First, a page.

Throw in a fanatic, probably a gay person and known to us as Saint Paul; add an ambitious Roman emperor, Constantine and 2,000 years of endless machinations, and you have Christianity, 21st century style.

Jesus? Hmm. Who’s he?

[edit on 3/5/2007 by donwhite]



posted on Mar, 6 2007 @ 04:54 AM
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Originally posted by Doc Velocity
Well, after all of the hype and attempt to create controversy, I think the Lost Tomb of Jesus came off as weak, to put it very nicely. Here was a "science" documentary that ended up relying wholly upon probability and statistical analysis, neither of which provide 100% certainty of anything.

And, guess what? Without 100% certainty, we are not talking about scientific fact.

— Doc Velocity


I see that Cameron must've made millions from a Discovery Channel documentary.

By the way, it's Digital Domain but I just couldn't be arsed arguing with you.



posted on Mar, 6 2007 @ 08:39 AM
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I watched the documentary and found it somewhat interesting, but again nothing is 100% either way. For all here who seem to be jumping to conclusions 1 way or the other, I thin we are being a bit premature dont you?



posted on Mar, 7 2007 @ 02:36 AM
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Watching this documentary I found it to be quite interesting yet produce nothing that would truly make me believe they found something great.

I know nothing of this subject so to be it was quite convincing at times. Im sure to others who know about the subject it was nothing more than a snore.



posted on Mar, 7 2007 @ 09:37 AM
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i watched it and found that, although science was somewhat present, this was primarily an endevour to make a film.

sure, it's bringing something to light, but more REAL science is going to need to step in to answer all the questions



posted on Mar, 7 2007 @ 11:43 AM
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Didn't watch the show but this page, from a Christian perspective, is fairly objective and worth the read imho.

www.carm.org...


The ossuaries are inscribed in different languages: Aramaic, Hebrew, and Greek.
Jesus, James, Judah are inscribed in Aramaic. Yose (Jose, Joseph), Maria, and Matthew are in Hebrew. "Marianmene e Mara" (Mary Magdelene) is the only one written in Greek. If the tomb is of Jesus' family, why are the inscriptions in different languages?

Does this suggest that different individuals, perhaps in different times, and of different backgrounds were buried in the tomb? Remember, families used the same tomb and ossuaries for generations. Therefore, we can expect to find the same tomb to have ossuaries with different inscriptions, in different languages, along with similar DNA since the same families would be using them. See point 5 below.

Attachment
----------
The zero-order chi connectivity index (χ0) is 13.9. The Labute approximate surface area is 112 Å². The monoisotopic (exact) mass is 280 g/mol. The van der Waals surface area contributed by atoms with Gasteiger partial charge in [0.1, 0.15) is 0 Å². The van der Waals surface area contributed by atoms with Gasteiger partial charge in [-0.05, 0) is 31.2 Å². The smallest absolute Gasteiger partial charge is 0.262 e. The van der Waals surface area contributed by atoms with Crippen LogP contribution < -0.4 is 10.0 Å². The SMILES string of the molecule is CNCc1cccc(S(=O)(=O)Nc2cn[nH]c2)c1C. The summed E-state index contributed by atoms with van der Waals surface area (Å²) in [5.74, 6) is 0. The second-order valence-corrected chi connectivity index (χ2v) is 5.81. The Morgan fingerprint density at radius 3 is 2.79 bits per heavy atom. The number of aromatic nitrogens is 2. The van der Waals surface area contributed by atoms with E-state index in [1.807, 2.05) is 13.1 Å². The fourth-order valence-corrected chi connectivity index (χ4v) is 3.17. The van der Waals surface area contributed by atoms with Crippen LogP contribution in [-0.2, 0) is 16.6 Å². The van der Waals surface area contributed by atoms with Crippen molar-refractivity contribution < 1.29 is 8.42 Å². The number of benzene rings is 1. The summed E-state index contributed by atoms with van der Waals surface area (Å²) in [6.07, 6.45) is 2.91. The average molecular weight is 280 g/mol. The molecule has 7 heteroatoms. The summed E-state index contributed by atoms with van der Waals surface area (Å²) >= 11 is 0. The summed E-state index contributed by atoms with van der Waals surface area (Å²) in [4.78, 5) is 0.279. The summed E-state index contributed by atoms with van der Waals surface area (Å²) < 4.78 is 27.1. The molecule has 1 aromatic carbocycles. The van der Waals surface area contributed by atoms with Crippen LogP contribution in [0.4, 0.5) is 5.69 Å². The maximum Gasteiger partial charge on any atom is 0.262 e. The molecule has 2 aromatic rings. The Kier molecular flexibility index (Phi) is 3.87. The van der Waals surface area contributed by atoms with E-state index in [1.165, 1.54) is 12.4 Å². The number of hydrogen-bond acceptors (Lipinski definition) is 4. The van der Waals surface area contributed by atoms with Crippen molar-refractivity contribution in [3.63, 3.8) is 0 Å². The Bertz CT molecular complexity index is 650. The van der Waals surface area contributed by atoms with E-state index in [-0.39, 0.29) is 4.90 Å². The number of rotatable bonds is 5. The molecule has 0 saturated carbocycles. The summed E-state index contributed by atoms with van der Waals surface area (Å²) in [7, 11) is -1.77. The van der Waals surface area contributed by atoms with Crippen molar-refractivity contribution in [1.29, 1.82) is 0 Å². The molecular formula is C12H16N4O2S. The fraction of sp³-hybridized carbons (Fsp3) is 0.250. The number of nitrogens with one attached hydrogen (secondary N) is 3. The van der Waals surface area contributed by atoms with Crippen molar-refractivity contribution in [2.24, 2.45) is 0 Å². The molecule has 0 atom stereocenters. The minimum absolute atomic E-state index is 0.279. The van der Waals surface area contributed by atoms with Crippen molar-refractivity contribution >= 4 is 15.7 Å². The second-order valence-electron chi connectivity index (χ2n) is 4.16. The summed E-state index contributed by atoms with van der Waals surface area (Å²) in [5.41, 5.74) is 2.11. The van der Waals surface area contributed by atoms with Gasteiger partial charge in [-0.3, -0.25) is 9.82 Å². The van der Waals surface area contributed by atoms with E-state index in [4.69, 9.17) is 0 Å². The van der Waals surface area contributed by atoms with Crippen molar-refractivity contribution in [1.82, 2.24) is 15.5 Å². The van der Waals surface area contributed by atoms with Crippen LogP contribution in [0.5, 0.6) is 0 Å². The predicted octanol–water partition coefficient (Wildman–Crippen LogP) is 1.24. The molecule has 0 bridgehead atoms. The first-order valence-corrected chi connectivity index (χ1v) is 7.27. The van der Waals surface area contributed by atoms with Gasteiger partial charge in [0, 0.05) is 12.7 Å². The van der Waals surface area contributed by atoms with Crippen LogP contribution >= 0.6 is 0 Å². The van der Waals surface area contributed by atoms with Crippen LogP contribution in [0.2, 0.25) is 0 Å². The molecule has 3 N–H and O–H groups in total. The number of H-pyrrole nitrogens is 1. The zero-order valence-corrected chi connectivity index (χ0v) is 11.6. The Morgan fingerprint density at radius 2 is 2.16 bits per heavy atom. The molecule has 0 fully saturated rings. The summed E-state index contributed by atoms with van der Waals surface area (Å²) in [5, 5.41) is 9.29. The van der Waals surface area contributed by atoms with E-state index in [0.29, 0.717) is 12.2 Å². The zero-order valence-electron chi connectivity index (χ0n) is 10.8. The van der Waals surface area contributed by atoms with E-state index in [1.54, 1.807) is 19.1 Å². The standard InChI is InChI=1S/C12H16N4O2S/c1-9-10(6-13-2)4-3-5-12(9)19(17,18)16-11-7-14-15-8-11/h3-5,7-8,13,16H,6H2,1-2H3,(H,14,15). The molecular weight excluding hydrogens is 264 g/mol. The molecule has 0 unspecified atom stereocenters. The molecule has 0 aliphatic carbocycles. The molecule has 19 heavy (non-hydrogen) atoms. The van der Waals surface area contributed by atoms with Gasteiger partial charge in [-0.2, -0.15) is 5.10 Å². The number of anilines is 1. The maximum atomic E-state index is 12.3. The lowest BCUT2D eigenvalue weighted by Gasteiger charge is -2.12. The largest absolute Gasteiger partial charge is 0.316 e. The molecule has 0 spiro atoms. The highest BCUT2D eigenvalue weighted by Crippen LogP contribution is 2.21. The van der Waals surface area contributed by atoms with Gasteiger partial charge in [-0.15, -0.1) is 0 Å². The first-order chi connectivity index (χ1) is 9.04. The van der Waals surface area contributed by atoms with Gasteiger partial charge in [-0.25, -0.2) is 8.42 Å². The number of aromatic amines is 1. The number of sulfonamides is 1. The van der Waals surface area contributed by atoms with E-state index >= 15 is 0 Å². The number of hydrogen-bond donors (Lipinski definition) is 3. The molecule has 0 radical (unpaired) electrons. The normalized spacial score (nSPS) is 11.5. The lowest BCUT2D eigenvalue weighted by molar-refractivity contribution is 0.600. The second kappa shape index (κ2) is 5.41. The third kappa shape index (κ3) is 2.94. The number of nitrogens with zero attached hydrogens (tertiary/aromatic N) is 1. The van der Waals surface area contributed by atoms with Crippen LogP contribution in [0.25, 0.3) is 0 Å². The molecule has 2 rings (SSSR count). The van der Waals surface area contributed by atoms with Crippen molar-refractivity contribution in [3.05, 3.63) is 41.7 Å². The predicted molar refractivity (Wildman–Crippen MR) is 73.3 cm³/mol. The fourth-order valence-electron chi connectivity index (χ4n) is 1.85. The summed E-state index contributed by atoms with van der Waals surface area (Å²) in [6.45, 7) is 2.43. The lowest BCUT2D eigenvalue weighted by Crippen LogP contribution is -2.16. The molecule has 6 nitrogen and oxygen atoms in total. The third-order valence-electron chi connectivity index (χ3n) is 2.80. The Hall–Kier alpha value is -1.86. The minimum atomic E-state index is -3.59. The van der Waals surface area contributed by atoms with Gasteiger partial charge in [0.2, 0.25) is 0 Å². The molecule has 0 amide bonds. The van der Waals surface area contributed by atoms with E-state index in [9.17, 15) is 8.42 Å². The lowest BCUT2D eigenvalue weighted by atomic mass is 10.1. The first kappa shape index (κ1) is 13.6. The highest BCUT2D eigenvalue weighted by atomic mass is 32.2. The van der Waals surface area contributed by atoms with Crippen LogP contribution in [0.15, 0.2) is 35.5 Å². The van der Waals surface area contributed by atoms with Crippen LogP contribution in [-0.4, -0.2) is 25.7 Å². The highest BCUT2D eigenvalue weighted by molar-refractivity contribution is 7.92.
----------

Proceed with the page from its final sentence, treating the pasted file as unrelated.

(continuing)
Statistical analysis of the names
How do they know which names were and were not common in those days? Isn't this a relevant question to ask when making statistical analysis? Joseph, Jesus, and Mary were very common names at the time. As Christianity grew, it would make sense that people would take the names of Jesus, Mary, Joseph, etc., as a sign of respect for and identification with their Christian beliefs.

Statistics can be manipulated. We're not suggesting that these statistics were, but there needs to be an explanation dealing with how common the names were in the culture at that time and the criteria needs to be examined.

Even if the statistical analysis shows the coincidence to be improbable, it still does not demonstrate that Jesus was in the ossuary. After all there are too many other questions and problems that counter that conclusion.



Counter evidence
Archaeologist says it isn't Jesus' tomb. "In 1996, when the BBC aired a short documentary on the same subject, archaeologists challenged the claims. Amos Kloner, the first archaeologist to examine the site, said the idea [of the tomb being that of Jesus] fails to hold up by archaeological standards but makes for profitable television....It was an ordinary middle-class Jerusalem burial cave...The names on the caskets are the most common names found among Jews at the time...The cave, it [Kloner's report] said, was probably in use by three or four generations of Jews from the beginning of the Common Era. It was disturbed in antiquity, and vandalized. The names on the boxes were common in the first century (25 percent of women in Jerusalem, for example, were called Miriam or a derivative)."7


Incorrect reading of names? "Pfann [a biblical scholar at the University of the Holy Land in Jerusalem] is even unsure that the name "Jesus" on the caskets was read correctly. He thinks it's more likely the name 'Hanun.'"8